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3. Plowman, Kenneth. and Walton, Susan. "Playing to Publics: The Role of the Media and Public Relations in Negotiating Public Policy" Paper presented at the annual meeting of the International Communication Association, Hilton Metropole Hotel, London, England, Jun 17, 2013 Online <APPLICATION/PDF>. 2019-04-23 <http://citation.allacademic.com/meta/p640453_index.html>
Publication Type: Conference Paper/Unpublished Manuscript
Review Method: Peer Reviewed
Abstract: In 2007 there was considerable public controversy over a public funding model for the eventual Real Salt Lake soccer stadium in Utah. Previous research found that public conversations take on a different character when discussants play directly to a media audience. In 2011 the researchers wanted to further examine how public policy practitioners dealt effectively with media scrutiny in the real world? And, how, if at all, the media can be leveraged as an effective communications tool in public policy negotiations?”

Ten public relations strategies that have been developed in two-way public relations and conflict resolution were evaluated with participation from government, the media, and public relations personnel representing RSL. Findings showed that the influence of the media lengthened the time of the controversy but it played a vital role in educating different publics on the issue. Public relations personnel were influential to help reach compromise on the issues until the public vote that approved the stadium.

2014 - American Sociological Association Annual Meeting Pages: unavailable || Words: 9170 words || 
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4. Li, Muyang. "Distorted Public Discourse and the Pseudo-Public in Chinese Public Sphere" Paper presented at the annual meeting of the American Sociological Association Annual Meeting, Hilton San Francisco Union Square and Parc 55 Wyndham San Francisco, San Francisco, CA, Aug 15, 2014 Online <APPLICATION/PDF>. 2019-04-23 <http://citation.allacademic.com/meta/p725468_index.html>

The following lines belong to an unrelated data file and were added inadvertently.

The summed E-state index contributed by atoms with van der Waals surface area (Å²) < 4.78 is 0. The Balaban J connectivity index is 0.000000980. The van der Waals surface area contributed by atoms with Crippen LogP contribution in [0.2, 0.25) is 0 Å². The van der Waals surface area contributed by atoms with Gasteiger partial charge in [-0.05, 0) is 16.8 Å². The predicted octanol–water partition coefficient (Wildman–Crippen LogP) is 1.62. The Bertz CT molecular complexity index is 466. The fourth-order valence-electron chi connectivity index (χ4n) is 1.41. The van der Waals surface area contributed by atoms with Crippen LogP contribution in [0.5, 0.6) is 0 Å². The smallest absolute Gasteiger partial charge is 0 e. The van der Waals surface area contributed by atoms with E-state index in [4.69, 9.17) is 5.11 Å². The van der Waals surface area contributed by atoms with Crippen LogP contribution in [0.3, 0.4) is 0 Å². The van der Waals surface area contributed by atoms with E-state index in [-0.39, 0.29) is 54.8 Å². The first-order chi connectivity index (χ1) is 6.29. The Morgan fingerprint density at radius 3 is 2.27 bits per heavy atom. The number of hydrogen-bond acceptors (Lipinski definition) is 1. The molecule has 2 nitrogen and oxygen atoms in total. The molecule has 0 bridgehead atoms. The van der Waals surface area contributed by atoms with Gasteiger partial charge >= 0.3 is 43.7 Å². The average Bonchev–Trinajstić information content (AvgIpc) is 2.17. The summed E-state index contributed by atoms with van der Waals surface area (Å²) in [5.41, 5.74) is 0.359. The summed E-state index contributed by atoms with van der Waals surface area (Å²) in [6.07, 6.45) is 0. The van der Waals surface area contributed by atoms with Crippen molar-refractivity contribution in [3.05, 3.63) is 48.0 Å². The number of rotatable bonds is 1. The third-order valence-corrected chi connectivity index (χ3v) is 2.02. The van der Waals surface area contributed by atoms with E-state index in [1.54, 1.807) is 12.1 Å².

Publication Type: Conference Paper/Unpublished Manuscript
Review Method: Peer Reviewed
Abstract: China’s media has been long tightly controlled by the government. However, the information technology has offered Chinese an alternative to give their voice. Facing the growing opinion gathering on microblog, the authority decides to apply “Real Name Policy”, which forced users to give their real name in the name of “build a healthy online environment”, to microblog users. By analyzing the contents from Chinese microblog and news articles from official news outlet which consist with newspapers, official websites and other related websites, we find that the attitudes on Real Name Policy from the unofficial sources that dominated by the general public are significantly different from those from official sources: the former is much more negative.
Accepting that there are different discourses of public in the Chinese Context, based on the theory of formal and informal public sphere we argue that the officials are trying to construct a pseudo-public. It is a sphere connected officials and the public, in which the official hired online commentators, as well as authority-controlled traditional media, disguised as common people and pretend to distort public opinion. In this way, the government aims to legitimate the application of Real Name Policy. Using this as a focal point, this research is also trying to explore the contradiction and connection between formal and informal public sphere in the Chinese context, and examine the potential threat brought by 50-Cent Party to online deliberation.